Not too long ago, we talked with 16th Circuit Solictor Kevin Brackett about his efforts to use a similar program in cleaning up Rock Hill neighborhoods.

Getting tough on Lowcountry scumbags

Two losers will be gone for a long time, thanks to a couple of Lowcountry judges ...

Last Thursday, Circuit Judge Kristi "Handcuffs" Harrington sents this Berkeley pedophile away for life:

The jury found Ronald Lee McCauley of Summerville guilty of three counts of first-degree criminal sexual conduct with a minor, three counts of unlawful conduct toward a minor and two counts of lewd act upon a child, according to a statement released by the 9th Circuit Solicitor's Office.

Circuit Judge Kristi Harrington sentenced McCauley to three terms of life without the possibility of parole.

Then on Friday, Circuit Judge Deadra Jefferson gave this cop-shooter the max:

A jury took less than one hour Friday to find Brandon Simmons guilty of shooting Charleston County Sheriff's Deputy Jeffrey DeGrow six times.

Simmons, 22, received the maximum 25-year sentence from Circuit Judge Deadra Jefferson, 20 years for one count of assault and battery with intent to kill and five years for one count of possessing a firearm during a violent crime. The years will run consecutively.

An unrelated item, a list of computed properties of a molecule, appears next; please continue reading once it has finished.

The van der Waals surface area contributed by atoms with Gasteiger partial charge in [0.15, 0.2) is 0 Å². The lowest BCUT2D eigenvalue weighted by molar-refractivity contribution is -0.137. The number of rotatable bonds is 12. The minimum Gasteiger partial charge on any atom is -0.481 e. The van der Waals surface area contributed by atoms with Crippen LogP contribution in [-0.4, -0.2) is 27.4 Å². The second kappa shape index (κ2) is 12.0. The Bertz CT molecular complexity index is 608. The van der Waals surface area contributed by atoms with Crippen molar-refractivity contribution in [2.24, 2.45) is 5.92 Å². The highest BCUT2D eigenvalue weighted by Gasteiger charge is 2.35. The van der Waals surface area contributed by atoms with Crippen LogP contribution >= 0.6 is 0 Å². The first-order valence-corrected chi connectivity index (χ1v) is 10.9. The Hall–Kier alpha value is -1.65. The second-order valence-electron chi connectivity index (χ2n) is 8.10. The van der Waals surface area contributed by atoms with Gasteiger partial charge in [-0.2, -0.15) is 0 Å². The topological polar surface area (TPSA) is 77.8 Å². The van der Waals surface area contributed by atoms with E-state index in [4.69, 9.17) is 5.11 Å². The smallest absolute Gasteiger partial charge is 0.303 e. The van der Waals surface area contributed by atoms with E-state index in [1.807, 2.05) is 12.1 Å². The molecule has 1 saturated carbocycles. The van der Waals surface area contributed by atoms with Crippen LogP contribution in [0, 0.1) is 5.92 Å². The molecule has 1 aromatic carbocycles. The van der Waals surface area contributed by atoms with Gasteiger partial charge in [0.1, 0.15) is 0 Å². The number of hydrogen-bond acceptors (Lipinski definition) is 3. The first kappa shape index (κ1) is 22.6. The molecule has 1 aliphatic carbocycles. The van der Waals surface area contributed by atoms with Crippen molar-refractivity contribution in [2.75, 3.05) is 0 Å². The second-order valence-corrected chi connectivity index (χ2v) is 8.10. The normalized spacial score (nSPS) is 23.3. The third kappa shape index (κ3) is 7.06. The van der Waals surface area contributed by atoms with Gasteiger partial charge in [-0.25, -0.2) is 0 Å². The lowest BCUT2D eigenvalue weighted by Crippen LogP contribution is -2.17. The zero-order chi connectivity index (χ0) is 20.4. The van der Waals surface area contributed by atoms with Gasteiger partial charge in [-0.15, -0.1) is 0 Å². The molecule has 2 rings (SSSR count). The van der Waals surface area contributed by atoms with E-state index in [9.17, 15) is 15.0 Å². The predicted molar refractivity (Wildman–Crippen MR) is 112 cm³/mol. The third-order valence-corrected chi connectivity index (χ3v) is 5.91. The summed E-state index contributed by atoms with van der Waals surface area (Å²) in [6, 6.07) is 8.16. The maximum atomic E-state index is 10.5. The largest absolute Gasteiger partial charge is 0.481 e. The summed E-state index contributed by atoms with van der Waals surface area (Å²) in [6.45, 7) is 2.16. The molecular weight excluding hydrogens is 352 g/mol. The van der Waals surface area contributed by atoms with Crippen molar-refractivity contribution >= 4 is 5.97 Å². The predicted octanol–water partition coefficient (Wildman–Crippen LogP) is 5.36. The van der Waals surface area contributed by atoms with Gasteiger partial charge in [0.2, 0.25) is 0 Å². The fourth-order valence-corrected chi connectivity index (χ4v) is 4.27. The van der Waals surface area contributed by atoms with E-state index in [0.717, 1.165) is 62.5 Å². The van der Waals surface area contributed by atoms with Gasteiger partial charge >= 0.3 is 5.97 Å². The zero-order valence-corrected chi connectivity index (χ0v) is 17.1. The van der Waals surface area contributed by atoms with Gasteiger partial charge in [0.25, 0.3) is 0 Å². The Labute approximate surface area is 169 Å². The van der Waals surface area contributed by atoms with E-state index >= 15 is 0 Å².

Taking aim at the I-95 speed trap in Ridgeland

Former U.S. Attorney Pete Strom stirred the smoldering fire over the I-95 speed trap in Ridgeland by posting this report and request for feedback from those who've received tickets while driving through the town's area of jurisdiction over the key East Coast freeway:

According to the Ridgeland Municipal Court Traffic Court Roster , approximately 1,950 people have been charged with a traffic violation and are scheduled to appear in traffic court on Monday, January 3, 2010. At fines ranging from $100-$300, this is an extremely profitable way to recoup funds for the Town, especially considering the fact that the majority of people stopped are traveling through South Carolina to an out of state destination and will likely pay the fine to avoid traffic court.

We would like to hear from South Carolina residents who received a Uniform Traffic Ticket from the Town of Ridgeland, as well as out of state drivers ticketed while passing through South Carolina. Please post your comments below and describe the details surrounding your traffic citation. Also, please indicate whether your driving was impaired by the flash of the light from the video camera or whether anything else distracted you.

State Senator Larry Grooms has taken an interest in this issue, as have others. We'll be talking with them and following this, so stay tuned ...